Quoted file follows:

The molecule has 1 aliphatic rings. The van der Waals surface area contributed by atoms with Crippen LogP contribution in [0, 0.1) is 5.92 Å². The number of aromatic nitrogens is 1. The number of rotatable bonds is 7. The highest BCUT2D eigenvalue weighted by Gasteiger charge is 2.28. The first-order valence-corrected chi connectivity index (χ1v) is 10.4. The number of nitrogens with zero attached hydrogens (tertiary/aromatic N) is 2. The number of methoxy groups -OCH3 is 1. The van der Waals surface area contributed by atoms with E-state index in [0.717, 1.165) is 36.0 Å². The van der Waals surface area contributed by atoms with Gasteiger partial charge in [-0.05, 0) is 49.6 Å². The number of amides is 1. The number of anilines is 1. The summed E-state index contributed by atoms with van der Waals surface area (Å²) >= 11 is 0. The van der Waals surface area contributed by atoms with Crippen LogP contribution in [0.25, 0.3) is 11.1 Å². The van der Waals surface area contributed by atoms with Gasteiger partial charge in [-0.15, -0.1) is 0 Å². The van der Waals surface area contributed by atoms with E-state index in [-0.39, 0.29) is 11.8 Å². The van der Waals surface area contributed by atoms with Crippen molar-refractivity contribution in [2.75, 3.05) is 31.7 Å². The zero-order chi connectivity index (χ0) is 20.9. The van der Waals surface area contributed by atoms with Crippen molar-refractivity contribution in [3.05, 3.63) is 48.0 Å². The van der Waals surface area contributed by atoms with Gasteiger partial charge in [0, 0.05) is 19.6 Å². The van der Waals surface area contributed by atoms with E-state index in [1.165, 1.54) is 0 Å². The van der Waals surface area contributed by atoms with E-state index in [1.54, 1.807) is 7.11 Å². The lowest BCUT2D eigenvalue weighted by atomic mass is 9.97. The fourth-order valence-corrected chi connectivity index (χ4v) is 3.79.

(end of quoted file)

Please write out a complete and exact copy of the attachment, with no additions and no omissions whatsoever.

The molecule has 1 aliphatic rings. The van der Waals surface area contributed by atoms with Crippen LogP contribution in [0, 0.1) is 5.92 Å². The number of aromatic nitrogens is 1. The number of rotatable bonds is 7. The highest BCUT2D eigenvalue weighted by Gasteiger charge is 2.28. The first-order valence-corrected chi connectivity index (χ1v) is 10.4. The number of nitrogens with zero attached hydrogens (tertiary/aromatic N) is 2. The number of methoxy groups -OCH3 is 1. The van der Waals surface area contributed by atoms with E-state index in [0.717, 1.165) is 36.0 Å². The van der Waals surface area contributed by atoms with Gasteiger partial charge in [-0.05, 0) is 49.6 Å². The number of amides is 1. The number of anilines is 1. The summed E-state index contributed by atoms with van der Waals surface area (Å²) >= 11 is 0. The van der Waals surface area contributed by atoms with Crippen LogP contribution in [0.25, 0.3) is 11.1 Å². The van der Waals surface area contributed by atoms with Gasteiger partial charge in [-0.15, -0.1) is 0 Å². The van der Waals surface area contributed by atoms with E-state index in [-0.39, 0.29) is 11.8 Å². The van der Waals surface area contributed by atoms with Crippen molar-refractivity contribution in [2.75, 3.05) is 31.7 Å². The zero-order chi connectivity index (χ0) is 20.9. The van der Waals surface area contributed by atoms with Crippen molar-refractivity contribution in [3.05, 3.63) is 48.0 Å². The van der Waals surface area contributed by atoms with Gasteiger partial charge in [0, 0.05) is 19.6 Å². The van der Waals surface area contributed by atoms with E-state index in [1.165, 1.54) is 0 Å². The van der Waals surface area contributed by atoms with E-state index in [1.54, 1.807) is 7.11 Å². The lowest BCUT2D eigenvalue weighted by atomic mass is 9.97. The fourth-order valence-corrected chi connectivity index (χ4v) is 3.79.